The toxoplasma test looks for antibodies in the blood to a parasite called Toxoplasma gondii. The parasite causes an infection called toxoplasmosis. The infection is a danger to a developing baby if a pregnant woman gets it. It is also dangerous in people with AIDS.
A blood sample is needed.
There is no special preparation for the test.
When the needle is inserted to draw blood, some people may feel moderate pain. Others feel only a prick or stinging sensation. Afterward, there may be some throbbing or a slight bruise. These soon go away.
The test is done when the health care provider suspects that you have toxoplasmosis.
In pregnant women, the test is done to:
The presence of antibodies before pregnancy probably protects a developing baby against toxoplasmosis at birth. But antibodies that develop during pregnancy may mean the mother and baby are infected. This infection during pregnancy increases the risk of miscarriage or birth defects.
This test may also be done if you have:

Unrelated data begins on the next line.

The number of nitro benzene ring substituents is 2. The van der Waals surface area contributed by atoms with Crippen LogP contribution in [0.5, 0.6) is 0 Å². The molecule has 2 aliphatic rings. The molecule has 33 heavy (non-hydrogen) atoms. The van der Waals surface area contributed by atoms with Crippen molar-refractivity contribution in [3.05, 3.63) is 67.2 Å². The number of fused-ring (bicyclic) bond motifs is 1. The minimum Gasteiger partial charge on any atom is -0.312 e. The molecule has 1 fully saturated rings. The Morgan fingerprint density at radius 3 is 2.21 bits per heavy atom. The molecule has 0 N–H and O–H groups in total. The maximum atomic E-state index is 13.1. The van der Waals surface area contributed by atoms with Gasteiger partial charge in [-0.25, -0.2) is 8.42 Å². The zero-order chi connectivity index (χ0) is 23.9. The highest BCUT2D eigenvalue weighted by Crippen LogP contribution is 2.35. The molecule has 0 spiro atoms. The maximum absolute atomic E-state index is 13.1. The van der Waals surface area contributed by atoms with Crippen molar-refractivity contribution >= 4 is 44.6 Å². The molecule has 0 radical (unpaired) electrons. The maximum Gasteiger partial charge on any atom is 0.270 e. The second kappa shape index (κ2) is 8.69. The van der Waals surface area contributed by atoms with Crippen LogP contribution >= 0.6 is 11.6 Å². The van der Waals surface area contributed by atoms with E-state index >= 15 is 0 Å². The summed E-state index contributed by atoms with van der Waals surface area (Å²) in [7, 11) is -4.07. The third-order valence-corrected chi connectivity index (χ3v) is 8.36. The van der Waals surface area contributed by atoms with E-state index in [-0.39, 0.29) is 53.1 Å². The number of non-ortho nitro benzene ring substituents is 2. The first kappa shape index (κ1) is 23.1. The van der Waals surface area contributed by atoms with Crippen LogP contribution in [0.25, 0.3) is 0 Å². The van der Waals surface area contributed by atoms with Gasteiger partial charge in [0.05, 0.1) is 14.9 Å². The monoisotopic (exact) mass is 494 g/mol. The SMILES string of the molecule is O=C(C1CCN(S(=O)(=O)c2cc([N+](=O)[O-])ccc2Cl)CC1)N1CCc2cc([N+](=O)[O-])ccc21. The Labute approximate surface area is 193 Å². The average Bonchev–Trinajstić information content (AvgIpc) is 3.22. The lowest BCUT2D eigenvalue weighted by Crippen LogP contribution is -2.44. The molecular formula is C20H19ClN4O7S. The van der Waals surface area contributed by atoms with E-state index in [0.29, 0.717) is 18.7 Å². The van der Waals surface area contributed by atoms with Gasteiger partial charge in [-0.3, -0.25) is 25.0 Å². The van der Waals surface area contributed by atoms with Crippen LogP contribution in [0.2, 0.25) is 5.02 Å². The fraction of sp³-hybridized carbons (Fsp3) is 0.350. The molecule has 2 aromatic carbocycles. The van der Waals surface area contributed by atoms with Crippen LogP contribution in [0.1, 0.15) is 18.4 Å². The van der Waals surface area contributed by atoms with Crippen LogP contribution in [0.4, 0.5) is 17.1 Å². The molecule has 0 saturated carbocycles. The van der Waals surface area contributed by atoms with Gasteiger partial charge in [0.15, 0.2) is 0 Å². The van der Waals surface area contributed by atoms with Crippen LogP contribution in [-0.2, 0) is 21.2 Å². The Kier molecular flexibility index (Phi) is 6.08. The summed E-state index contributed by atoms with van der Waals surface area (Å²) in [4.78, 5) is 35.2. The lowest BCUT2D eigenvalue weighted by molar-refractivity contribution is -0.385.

Normal results mean you have likely never had a toxoplasma infection.
Normal value ranges may vary slightly among different laboratories. Some labs use different measurements or test different samples. Talk to your doctor about the meaning of your specific test result.
Abnormal results mean that you have probably been infected with the parasite. Two types of antibodies are measured, IgM and IgG:
Normal value ranges may vary slightly among different laboratories. Some labs use different measurements or test different samples. Talk to your doctor about the meaning of your specific test results.
Veins and arteries vary in size from one patient to another and from one side of the body to the other. Obtaining a blood sample from some people may be more difficult than from others.
Other risks associated with having blood drawn are slight but may include:
Toxoplasma serology; Toxoplasma antibody titer
Duff P. Maternal and perinatal infection - bacterial. In: Gabbe SG, Niebyl JR, Simpson JL, et al., eds. Obstetrics: Normal and Problem Pregnancies. 6th ed. Philadelphia, Pa: Elsevier Saunders; 2012:chap 51.
Montoya JG, Boothroyd JC, Kovacs JA. Toxoplasma gondii. In: Mandell GL, Bennett JE, Dolin R, eds. Mandell, Douglas, and Bennett’s Principles and Practice of Infectious Diseases. 7th ed. Philadelphia, Pa: Elsevier Churchill Livingstone; 2009:chap 279.
Updated by: Jatin M. Vyas, MD, PhD, Assistant Professor in Medicine, Harvard Medical School; Assistant in Medicine, Division of Infectious Disease, Department of Medicine, Massachusetts General Hospital. Also reviewed by David Zieve, MD, MHA, Bethanne Black, and the A.D.A.M. Editorial team.
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